Albert G.

asked • 01/29/18

Evaluate an infinite staircase of square roots of square roots plus square roots .

This is an expression involving a concatenation of overlapping square roots of square roots,
x =  √16¯¯¯¯¯¯¯¯¯¯¯¯¯¯¯¯¯¯¯¯¯¯¯¯¯¯¯¯¯¯¯¯¯¯¯¯¯¯¯¯¯
              + √16¯¯¯¯¯¯¯¯¯¯¯¯¯¯¯¯¯¯¯¯¯¯¯¯¯¯¯¯¯¯¯¯¯¯¯
                        + √16¯¯¯¯¯¯¯¯¯¯¯¯¯¯¯¯¯¯¯¯¯¯¯¯¯¯¯¯¯
                                  + √16¯¯¯¯¯¯¯¯¯¯¯¯¯¯¯¯¯¯¯¯¯¯¯¯¯
                                            + etc., whereby all radicals encompass ALL subsequent radicands (which are themselves radicals) for any number of iterations N. I want to be evaluate the limit as N approaches ∞.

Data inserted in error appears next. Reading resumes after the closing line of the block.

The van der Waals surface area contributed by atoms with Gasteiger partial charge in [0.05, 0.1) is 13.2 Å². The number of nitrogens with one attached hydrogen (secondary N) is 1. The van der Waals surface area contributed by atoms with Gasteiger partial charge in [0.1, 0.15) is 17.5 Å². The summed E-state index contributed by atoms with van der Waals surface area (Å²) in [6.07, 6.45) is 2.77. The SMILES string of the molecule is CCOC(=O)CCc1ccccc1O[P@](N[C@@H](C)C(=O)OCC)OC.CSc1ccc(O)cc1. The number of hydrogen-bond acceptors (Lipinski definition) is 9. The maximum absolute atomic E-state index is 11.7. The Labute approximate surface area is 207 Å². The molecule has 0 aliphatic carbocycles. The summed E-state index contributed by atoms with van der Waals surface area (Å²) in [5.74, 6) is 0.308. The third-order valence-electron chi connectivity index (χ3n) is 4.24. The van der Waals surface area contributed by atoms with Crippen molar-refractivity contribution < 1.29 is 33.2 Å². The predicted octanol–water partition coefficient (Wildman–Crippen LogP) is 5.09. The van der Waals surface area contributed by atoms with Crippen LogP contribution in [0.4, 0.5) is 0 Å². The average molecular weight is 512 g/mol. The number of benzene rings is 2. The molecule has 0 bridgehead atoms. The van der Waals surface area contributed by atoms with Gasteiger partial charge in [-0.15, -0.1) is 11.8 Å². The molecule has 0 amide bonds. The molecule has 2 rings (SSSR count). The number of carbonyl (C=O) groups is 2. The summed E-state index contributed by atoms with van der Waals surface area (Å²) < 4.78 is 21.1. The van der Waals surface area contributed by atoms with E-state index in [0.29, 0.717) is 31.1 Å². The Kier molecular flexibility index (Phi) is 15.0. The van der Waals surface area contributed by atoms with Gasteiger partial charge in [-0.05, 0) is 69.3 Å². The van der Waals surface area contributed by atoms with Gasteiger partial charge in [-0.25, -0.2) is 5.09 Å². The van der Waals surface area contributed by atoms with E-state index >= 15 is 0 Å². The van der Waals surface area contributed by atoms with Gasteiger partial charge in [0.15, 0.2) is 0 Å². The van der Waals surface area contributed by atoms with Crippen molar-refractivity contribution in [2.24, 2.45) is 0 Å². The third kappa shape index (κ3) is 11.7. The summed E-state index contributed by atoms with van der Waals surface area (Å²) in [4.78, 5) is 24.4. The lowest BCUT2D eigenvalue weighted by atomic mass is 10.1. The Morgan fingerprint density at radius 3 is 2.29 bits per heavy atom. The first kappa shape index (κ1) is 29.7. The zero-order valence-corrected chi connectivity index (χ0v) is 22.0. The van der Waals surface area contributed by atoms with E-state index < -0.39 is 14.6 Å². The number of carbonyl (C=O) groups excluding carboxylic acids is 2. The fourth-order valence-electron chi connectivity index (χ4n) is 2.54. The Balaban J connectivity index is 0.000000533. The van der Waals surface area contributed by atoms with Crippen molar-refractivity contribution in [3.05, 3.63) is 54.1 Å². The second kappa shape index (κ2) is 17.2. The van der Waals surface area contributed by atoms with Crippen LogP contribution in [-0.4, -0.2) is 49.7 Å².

Albert G.

Thanks for the approach, an insight that did not occur to me. I have subsequently applied your approach to a similar function with the value unity (1) instead of 16. Its solution is (1/2)[1 ± √5], which I realized was numerically equal to the Golden Ratio (1.618...)! A limit does indeed exist.


Bobosharif S.

You are welcome.
Can you prove the existence? I think it is easy to see that it is bounded. 
There are other ways to find similar limits as well, but they are harder sometimes. In some cases trigonometric functions might help but not always.
With 1's: why it doesn't go to infinity when n→∞?. Is it indeed bounded!?


1 Expert Answer


Bobosharif S. answered • 01/29/18

4.4 (32)

Mathematics/Statistics Tutor

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